For my next experiment, I used Susan Polgar’s Chess Tactics for Champions, so I will give it a brief review. This book turned out to be excellent, and served my purpose very well.

The book provides 570 problems at a good price. The problems are both interesting and instructive, with the level of difficulty in a tight range.

My statistics show that I was significantly slower at solving these problems than those in Dan Heisman’s Back to Basics: Tactics.

The problems are not difficult, but the general level is a step up from that of elementary tactics books. I would have thought that this was squarely in the mass market, but had difficulty finding problem books at this level.

The book is split into chapters according to theme, e.g. forks and double attacks, pins. These chapters cover all the main types of combination. Each chapter has an introduction showing several illustrative examples. These introductions are good, but no better than those in other popular tactics books. The final two chapters: Sibling Positions and Twenty-five Famous Combinations do not provide any additional problems. The problems at the beginning of each chapter are easier, but apart from that, they appear to be in random order of difficulty. (It would have been better for me if the problems within each chapter had been reliably sorted into order of difficulty, which would have made my problem batches of more equal difficulty.)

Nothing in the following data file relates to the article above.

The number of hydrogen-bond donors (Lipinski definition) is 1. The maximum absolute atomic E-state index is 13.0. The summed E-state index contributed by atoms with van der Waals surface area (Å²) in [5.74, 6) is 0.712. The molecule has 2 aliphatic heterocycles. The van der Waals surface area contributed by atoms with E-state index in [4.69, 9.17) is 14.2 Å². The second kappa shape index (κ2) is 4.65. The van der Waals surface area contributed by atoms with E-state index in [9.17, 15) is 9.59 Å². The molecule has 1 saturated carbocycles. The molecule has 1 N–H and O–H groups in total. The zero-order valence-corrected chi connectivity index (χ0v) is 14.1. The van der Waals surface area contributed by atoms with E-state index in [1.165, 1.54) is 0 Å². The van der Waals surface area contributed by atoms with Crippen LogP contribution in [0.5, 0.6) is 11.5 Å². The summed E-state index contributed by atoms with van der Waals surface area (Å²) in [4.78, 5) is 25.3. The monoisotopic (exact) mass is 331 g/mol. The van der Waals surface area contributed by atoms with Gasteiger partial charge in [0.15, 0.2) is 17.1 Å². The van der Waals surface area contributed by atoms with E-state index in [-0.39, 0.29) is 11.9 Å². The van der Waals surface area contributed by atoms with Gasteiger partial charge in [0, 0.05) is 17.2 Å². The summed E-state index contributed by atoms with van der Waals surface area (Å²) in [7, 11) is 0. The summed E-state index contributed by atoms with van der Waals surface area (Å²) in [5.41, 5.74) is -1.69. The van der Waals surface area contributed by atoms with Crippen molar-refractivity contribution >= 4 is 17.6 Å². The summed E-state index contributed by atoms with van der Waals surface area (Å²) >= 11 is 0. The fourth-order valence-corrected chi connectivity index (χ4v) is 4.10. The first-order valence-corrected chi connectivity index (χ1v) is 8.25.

I did not notice any exact duplicate problems, and there are few near duplicates. Three of the problems: p126 #17, p238 #18 and p276 #14 are labelled as White to move, but they should be Black to move. I did not notice any significant errors in the solutions - but I was using the book for speed training - and I am not a Grand Master! I recognised some of the problems from other books, but most of them were new to me.

The diagrams in this book are small, but very clearly printed in the standard chess font on matt finish paper. I found them easy to use for speed training despite their size. The book has is lot of white space with just three (or in some chapters two) diagrams per page. The book has 347 numbered pages (plus some additional pages), so you get a lot of paper for your money. The book also has a quality feel for a paperback.

Overall, the book is excellent, but would have been twice as good if the white space, chapter introductions and the final two chapters had been cut to make space for twice as many problems!

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